“What am I going to wear?”
Are you spending too much time and energy trying to answer that question? It’s easy to accumulate a wardrobe of clothes that you don’t love. You buy something because it’s trendy for a moment. Someone gifts you a top that perhaps isn’t quite your style. And of course, the biggest trap, it was on sale. Eventually you’re faced with a cluttered closet and a daily struggle. Every morning is spent sifting through the clothes you don’t like or that don’t fit – trying to decide what to wear. Ready to make a change?
There’s a reason minimalism is everywhere right now. Simplifying your life, paring down on stuff (including your clothes) and focusing on the things that matter can lead to a more fulfilling and less stressful life. Don’t worry, we’re not suggesting you sell all your belongings and join the tiny house movement. But there’s a reason Barack Obama wore the same suit every day – decision fatigue. We only have so much mental energy every day – and if you spend too much of it thinking about your wardrobe – you don’t have any left for the more important stuff.
So the closet is a great place to start if you’re ready to simplify your life. Here are our tips for simplifying your wardrobe. Getting dressed is about to get a lot easier.
1. Purge the closet
Obviously the first step is cleaning out your closet. It’s time to get rid of all the things you don’t wear and don’t love. And be brutal. As you consider an item, ask yourself these questions:
- Does it fit?
- Have I worn it in the past year?
- If I saw this at the store today, would I want to buy it?
- Does it make me feel confident when I wear it?
If you answer “no” to any of these questions, get rid of it. Don’t attach emotion to clothing – trust us, you won’t miss that threadbare cardigan from college. Donate the things that don’t make the cut – there are people out there who need your clothing more than you do.
2. Take a Look at What’s Left
Now it’s time to see what you have to work with. At this point you might realized there are only a few tops and a few bottoms that you actually wear. That’s okay! Let go of the idea that your self-worth depends on an overflowing closet. But of course, you might need to buy a few items to ensure you have at least a week’s worth of outfits.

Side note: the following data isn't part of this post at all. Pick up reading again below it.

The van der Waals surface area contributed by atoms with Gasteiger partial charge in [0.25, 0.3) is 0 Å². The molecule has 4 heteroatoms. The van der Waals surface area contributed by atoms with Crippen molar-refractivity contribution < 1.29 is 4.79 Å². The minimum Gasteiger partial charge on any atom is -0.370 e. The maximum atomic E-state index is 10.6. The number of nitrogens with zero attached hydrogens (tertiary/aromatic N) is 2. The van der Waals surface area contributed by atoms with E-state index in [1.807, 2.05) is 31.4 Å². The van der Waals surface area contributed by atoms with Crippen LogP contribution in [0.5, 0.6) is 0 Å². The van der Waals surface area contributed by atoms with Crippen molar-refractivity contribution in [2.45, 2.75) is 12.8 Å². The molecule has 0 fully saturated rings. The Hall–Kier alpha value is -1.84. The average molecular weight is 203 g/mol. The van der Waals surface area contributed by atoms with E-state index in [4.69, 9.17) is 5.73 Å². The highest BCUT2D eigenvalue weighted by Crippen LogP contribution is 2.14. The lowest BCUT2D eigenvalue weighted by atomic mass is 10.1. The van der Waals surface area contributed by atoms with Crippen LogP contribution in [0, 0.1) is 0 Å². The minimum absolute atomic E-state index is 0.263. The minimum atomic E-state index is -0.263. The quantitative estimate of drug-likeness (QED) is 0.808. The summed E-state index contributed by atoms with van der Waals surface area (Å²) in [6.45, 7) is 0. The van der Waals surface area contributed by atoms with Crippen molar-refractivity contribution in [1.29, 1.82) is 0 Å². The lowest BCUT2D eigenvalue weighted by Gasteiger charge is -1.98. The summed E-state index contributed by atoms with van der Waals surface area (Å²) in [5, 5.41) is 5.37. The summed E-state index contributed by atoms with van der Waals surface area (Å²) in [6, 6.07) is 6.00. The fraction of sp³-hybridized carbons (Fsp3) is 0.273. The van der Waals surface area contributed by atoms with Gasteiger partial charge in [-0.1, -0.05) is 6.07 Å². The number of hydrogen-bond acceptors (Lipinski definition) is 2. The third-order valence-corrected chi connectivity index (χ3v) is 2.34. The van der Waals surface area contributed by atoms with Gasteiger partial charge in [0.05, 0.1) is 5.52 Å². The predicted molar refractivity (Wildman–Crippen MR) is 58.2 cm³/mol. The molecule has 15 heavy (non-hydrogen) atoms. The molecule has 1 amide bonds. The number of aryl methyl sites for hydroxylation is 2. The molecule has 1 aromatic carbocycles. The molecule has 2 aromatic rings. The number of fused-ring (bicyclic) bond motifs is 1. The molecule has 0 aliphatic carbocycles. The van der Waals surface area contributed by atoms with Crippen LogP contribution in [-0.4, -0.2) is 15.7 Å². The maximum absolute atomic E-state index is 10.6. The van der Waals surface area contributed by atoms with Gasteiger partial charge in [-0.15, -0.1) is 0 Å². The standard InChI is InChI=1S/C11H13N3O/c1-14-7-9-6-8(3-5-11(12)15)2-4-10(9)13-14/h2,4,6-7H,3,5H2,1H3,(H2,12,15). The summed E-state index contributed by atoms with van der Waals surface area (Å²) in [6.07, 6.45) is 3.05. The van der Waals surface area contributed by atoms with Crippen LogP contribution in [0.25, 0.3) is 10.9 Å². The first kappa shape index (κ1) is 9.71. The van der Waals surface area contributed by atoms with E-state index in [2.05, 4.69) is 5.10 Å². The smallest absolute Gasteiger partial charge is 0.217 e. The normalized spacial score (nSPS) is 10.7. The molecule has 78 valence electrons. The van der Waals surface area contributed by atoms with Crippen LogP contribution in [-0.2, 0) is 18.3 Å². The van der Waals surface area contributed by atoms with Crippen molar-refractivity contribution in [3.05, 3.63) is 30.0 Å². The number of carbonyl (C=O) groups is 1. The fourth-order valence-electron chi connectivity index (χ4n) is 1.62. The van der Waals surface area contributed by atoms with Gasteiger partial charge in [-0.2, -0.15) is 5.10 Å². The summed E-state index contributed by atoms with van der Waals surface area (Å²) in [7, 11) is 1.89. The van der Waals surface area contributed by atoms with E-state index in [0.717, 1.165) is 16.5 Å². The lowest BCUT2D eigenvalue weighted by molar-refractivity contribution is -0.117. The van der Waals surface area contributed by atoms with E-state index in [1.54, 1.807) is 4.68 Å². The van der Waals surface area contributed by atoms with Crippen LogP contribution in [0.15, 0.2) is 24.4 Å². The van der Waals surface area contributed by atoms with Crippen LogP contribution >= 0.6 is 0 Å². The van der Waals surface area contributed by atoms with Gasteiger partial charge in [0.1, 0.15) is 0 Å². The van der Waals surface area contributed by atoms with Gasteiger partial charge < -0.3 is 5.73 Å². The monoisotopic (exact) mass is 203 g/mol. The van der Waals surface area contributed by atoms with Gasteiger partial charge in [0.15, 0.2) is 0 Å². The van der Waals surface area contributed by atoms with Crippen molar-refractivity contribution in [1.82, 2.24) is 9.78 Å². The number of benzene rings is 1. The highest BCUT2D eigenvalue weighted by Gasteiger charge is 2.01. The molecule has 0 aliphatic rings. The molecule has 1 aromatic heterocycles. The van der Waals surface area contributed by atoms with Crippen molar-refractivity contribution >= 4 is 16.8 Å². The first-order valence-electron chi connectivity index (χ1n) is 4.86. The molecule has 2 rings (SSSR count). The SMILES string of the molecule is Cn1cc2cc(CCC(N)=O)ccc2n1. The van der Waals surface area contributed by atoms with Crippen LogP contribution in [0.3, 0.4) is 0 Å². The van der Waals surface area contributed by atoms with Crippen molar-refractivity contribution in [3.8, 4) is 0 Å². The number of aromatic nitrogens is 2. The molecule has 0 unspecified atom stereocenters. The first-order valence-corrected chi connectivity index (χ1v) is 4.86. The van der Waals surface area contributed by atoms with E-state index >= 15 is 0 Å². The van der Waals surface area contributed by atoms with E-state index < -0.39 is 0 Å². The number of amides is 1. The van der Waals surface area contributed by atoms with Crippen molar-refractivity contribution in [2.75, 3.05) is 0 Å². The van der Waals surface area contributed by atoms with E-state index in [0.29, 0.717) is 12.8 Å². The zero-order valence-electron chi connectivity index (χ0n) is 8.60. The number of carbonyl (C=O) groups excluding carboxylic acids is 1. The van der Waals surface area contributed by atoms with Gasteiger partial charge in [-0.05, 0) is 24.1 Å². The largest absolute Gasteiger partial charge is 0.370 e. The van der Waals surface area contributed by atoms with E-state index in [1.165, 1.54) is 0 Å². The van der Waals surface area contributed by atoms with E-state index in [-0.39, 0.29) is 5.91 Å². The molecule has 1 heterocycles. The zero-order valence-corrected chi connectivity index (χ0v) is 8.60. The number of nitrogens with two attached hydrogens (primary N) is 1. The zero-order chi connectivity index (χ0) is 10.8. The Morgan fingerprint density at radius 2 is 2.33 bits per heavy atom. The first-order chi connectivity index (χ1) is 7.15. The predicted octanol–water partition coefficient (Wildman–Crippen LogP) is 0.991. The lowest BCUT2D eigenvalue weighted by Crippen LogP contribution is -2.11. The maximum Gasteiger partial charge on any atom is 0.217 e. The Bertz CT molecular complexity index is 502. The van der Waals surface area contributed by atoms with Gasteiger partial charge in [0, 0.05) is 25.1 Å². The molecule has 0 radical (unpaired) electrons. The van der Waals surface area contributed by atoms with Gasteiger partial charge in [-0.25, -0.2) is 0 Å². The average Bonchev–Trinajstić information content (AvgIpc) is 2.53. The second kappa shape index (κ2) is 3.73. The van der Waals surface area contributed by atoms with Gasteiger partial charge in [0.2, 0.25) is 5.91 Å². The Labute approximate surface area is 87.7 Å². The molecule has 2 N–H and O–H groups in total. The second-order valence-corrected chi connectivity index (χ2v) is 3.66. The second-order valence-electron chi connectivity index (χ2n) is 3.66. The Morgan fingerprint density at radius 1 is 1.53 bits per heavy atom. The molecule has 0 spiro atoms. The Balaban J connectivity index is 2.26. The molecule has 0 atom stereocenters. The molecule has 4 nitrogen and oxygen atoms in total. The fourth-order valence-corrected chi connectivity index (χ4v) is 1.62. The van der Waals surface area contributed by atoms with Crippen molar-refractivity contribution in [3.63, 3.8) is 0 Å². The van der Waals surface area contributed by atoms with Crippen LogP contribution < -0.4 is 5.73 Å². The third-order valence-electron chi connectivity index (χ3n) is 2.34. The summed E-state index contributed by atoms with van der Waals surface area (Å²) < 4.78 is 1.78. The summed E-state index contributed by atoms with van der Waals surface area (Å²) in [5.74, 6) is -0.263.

3. Define Your Style
Before you go shopping, figure out exactly what your style is. We often shop when we’re stressed or sad for a quick pick-me-up, this leads to unintentional purchases and a mishmash of styles in our closet. Now that you have your wardrobe narrowed down to the things you actually love – what do they look like? Is there a common color scheme, brands your rely on, are they mostly casual or more formal? Take note of the fit, style, and colors that really work for you time and time again.
4. Buy Quality not Quantity
As you go about rebuilding a smaller and simplified wardrobe – focus on quality, not quantity. Yes it’s easy to go buy a that two for $9 tshirt special at Target, but are you still going to love those t-shirts after several washes? Chances are, like most cheap clothing – they’ll lose their shape, stop fitting right, and they’ll hang in your closet unworn. As you shop, buy things that are high quality and have lasting value. Buy things that won’t be out of style in a few months (we’re looking at you, cold-shoulder tops). You may spend a little more on more expensive clothes, but you’ll save money in the long run by not needing to replace it in a couple months down the road.
5. Consider the Capsule Wardrobe
A capsule wardrobe is a mini wardrobe made up of really versatile pieces that you totally love to wear. The idea was created by Caroline Rector of Unfancy. Her capsule structure involves wearing only 37 pieces for 3 months, and no shopping until the 3 months are over. At which point you can rotate the capsule for the next season and buy a few items. She even kept a capsule planner to find out her true style, plan her capsule pieces, and keep track of her shopping budget. While the whole capsule experiment might not be practical for you, you can focus on the heart of what it means – as Rector puts it, “a smaller closet, intentional purchases, less shopping, and more joy.”